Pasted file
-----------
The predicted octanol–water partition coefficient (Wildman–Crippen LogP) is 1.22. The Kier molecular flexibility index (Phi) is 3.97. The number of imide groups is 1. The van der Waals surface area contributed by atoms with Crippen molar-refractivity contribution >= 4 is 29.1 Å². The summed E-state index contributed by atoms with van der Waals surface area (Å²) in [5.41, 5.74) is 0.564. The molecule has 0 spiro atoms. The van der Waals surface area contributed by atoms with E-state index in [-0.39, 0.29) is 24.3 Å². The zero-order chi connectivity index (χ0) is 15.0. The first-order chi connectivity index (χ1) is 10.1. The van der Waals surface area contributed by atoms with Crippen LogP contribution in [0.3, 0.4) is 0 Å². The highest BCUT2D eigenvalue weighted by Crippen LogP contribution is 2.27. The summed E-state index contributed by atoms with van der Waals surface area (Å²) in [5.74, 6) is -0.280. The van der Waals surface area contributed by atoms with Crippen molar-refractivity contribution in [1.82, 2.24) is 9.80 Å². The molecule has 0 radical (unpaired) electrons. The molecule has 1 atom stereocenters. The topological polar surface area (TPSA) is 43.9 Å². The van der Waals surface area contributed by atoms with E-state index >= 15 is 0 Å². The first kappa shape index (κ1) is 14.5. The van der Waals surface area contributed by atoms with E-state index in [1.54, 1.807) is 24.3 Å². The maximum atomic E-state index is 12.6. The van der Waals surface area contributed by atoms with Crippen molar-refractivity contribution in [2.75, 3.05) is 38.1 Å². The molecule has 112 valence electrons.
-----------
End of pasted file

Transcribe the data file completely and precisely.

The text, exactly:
The predicted octanol–water partition coefficient (Wildman–Crippen LogP) is 1.22. The Kier molecular flexibility index (Phi) is 3.97. The number of imide groups is 1. The van der Waals surface area contributed by atoms with Crippen molar-refractivity contribution >= 4 is 29.1 Å². The summed E-state index contributed by atoms with van der Waals surface area (Å²) in [5.41, 5.74) is 0.564. The molecule has 0 spiro atoms. The van der Waals surface area contributed by atoms with E-state index in [-0.39, 0.29) is 24.3 Å². The zero-order chi connectivity index (χ0) is 15.0. The first-order chi connectivity index (χ1) is 10.1. The van der Waals surface area contributed by atoms with Crippen LogP contribution in [0.3, 0.4) is 0 Å². The highest BCUT2D eigenvalue weighted by Crippen LogP contribution is 2.27. The summed E-state index contributed by atoms with van der Waals surface area (Å²) in [5.74, 6) is -0.280. The van der Waals surface area contributed by atoms with Crippen molar-refractivity contribution in [1.82, 2.24) is 9.80 Å². The molecule has 0 radical (unpaired) electrons. The molecule has 1 atom stereocenters. The topological polar surface area (TPSA) is 43.9 Å². The van der Waals surface area contributed by atoms with E-state index >= 15 is 0 Å². The first kappa shape index (κ1) is 14.5. The van der Waals surface area contributed by atoms with E-state index in [1.54, 1.807) is 24.3 Å². The maximum atomic E-state index is 12.6. The van der Waals surface area contributed by atoms with Crippen molar-refractivity contribution in [2.75, 3.05) is 38.1 Å². The molecule has 112 valence electrons.